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Debt Recoveries for Corporate Bankruptcies

by David T. Hamilton of Moody's Risk Management Services, and
Lea V. Carty of Moody's|KMV

June 1999

Introduction: This study extends and updates our previous defaulted debt recovery research by considering the type, timing, and value of actual payouts on a sample of 829 debt obligations of firms that have filed for Chapter11 bankruptcy. Our dataset is unique in that it allows us to analyze and compare recovery values for the entire spectrum of corporate obligations, from senior secured down to preferred stock, and including publicly and privately placed bonds, as well as bank debt. The results of this study broadly support Moody's practice of making rating distinctions between different debt obligations of the same company based on factors such as seniority and security. Briefly, the study finds that:

  • Firm-level recovery rates average56.7%. While these rates do not vary significantly by bankruptcy type (prepackaged Chapter11 versus Chapter11), they do vary with capital structure. Firms with entirely private wholesale debt financing recover a median value of 78.4% of total claims. This contrasts with 50.6% for firms that issue at least some public debt, a proxy for capital structure complexity.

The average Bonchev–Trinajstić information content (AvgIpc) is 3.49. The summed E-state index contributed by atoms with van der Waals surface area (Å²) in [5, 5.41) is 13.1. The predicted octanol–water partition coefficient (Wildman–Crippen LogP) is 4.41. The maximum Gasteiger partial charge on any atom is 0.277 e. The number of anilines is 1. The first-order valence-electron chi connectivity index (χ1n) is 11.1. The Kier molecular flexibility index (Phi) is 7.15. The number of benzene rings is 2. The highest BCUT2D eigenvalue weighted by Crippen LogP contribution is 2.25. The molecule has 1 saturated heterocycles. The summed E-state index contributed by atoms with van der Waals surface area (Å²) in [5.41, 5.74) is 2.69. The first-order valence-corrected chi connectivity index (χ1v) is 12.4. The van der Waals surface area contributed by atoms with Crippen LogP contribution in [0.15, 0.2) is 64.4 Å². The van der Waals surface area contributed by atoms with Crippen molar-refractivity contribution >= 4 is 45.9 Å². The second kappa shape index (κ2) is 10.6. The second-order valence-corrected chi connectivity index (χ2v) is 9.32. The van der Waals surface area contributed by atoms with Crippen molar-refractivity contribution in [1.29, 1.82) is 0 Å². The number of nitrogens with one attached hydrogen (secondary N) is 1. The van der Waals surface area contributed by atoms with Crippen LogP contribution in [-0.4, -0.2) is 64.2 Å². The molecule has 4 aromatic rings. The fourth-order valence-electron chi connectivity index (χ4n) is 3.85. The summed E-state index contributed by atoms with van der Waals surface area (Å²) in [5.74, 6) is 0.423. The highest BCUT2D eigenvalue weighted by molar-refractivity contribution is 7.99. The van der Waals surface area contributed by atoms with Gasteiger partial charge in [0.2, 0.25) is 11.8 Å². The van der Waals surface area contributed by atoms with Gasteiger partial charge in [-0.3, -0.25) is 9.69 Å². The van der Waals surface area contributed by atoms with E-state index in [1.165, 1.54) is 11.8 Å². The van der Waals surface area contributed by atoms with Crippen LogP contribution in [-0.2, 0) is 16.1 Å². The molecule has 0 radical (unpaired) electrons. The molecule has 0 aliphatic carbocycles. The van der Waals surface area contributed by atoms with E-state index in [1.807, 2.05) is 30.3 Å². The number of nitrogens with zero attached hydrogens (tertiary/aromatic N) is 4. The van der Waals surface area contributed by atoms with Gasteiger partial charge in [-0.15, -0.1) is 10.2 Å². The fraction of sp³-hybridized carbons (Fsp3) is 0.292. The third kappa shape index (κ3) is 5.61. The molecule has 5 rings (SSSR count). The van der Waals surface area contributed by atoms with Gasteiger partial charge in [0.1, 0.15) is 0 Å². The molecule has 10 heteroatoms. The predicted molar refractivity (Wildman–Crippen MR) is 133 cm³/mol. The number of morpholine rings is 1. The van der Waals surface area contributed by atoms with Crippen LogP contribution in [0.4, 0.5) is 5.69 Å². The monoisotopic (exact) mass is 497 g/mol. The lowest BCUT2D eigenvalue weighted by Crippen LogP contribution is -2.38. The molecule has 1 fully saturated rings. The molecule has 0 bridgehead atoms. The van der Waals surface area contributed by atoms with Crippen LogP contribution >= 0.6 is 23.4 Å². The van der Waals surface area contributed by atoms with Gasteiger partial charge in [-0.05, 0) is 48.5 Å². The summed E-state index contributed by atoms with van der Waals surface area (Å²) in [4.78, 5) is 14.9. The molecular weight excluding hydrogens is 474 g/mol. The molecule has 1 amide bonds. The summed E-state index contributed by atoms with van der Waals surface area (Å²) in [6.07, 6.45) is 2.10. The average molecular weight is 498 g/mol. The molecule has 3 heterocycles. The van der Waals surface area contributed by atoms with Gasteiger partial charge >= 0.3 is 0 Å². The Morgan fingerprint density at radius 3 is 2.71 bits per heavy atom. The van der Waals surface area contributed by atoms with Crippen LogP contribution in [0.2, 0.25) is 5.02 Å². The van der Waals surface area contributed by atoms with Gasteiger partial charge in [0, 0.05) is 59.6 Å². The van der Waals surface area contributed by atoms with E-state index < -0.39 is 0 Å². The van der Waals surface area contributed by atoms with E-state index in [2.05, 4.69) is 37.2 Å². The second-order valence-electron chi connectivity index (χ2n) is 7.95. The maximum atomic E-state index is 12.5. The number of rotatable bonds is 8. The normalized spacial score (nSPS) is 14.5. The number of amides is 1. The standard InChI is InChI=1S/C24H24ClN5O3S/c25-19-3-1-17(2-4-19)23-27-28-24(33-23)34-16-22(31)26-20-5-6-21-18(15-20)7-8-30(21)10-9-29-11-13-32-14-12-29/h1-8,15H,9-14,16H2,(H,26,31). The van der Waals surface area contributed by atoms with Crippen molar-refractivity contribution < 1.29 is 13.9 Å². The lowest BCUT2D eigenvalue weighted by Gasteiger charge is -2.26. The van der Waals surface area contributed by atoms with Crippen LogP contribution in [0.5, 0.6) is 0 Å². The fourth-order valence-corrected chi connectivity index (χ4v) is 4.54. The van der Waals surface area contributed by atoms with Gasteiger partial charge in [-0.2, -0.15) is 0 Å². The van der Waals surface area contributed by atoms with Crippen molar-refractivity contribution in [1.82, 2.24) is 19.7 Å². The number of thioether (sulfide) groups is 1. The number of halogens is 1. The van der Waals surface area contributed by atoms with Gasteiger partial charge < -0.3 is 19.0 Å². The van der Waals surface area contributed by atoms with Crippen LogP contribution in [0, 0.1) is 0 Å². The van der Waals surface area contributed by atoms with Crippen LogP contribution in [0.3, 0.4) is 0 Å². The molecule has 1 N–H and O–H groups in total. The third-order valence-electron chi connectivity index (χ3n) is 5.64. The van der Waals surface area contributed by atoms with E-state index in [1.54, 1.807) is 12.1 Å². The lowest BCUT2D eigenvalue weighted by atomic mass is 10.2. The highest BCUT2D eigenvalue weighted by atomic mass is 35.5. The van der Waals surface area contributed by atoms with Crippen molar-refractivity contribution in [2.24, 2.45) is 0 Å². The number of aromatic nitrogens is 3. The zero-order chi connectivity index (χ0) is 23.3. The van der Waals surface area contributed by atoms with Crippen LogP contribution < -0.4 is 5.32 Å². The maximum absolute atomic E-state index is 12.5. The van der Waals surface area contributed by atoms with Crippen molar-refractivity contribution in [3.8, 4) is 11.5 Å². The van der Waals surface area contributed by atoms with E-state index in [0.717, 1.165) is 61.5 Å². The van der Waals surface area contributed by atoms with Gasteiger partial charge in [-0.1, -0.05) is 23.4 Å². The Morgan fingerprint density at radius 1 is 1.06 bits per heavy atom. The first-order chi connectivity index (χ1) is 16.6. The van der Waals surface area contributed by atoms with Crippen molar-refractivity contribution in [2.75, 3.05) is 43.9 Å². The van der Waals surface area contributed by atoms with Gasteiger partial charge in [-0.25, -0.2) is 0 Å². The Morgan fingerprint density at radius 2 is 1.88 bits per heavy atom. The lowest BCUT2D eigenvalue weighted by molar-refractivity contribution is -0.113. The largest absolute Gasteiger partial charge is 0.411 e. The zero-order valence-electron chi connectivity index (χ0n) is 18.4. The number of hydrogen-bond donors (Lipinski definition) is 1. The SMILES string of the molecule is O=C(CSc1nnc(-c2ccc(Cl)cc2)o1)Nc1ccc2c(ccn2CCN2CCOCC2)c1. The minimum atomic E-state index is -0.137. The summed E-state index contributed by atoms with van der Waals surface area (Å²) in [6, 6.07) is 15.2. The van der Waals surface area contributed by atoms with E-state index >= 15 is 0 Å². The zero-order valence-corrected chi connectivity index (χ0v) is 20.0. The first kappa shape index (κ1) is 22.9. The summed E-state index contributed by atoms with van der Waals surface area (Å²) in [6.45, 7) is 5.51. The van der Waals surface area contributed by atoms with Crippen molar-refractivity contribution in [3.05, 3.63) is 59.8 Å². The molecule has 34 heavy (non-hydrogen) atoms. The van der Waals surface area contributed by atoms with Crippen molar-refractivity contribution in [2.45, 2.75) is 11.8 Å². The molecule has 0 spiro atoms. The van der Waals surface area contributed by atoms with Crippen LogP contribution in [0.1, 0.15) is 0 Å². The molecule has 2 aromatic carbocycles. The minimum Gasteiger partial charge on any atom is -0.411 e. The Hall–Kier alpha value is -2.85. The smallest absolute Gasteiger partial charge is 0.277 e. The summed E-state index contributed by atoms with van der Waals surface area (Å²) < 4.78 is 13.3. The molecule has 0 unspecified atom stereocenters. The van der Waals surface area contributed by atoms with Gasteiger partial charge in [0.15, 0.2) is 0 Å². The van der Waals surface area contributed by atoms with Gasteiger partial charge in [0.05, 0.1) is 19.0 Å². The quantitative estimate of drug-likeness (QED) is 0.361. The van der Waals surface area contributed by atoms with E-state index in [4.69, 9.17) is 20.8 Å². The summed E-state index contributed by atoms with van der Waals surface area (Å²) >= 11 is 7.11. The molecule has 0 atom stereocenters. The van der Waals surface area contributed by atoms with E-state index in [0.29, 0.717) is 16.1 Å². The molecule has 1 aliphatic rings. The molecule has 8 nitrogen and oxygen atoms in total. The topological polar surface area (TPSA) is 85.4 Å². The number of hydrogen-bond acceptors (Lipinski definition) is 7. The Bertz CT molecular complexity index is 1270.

• Recovery rates at the obligation level increase smoothly with seniority and security, with senior secured obligations exhibiting the highest median recovery rates(100%) and preferred stock the lowest(2.2%).
  • The higher an obligation's position in the capital structure, the more likely it is in the bankruptcy resolution to receive new assets of at least the same seniority/security as the pre-petition claim or cash. Secured public bonds, for example, received new bonds and cash in 60% of the cases. Claims lowest in the capital structure are more likely to receive assets such as new equity or warrants.
  • We analyze the value of seniority and security by considering relative recovery rates for various claims of the same obligor. Our analysis indicates that not controlling for the circumstances of each particular bankruptcy may lead to a mis-estimation of the relative value of seniority at some levels within a firm's capital structure.

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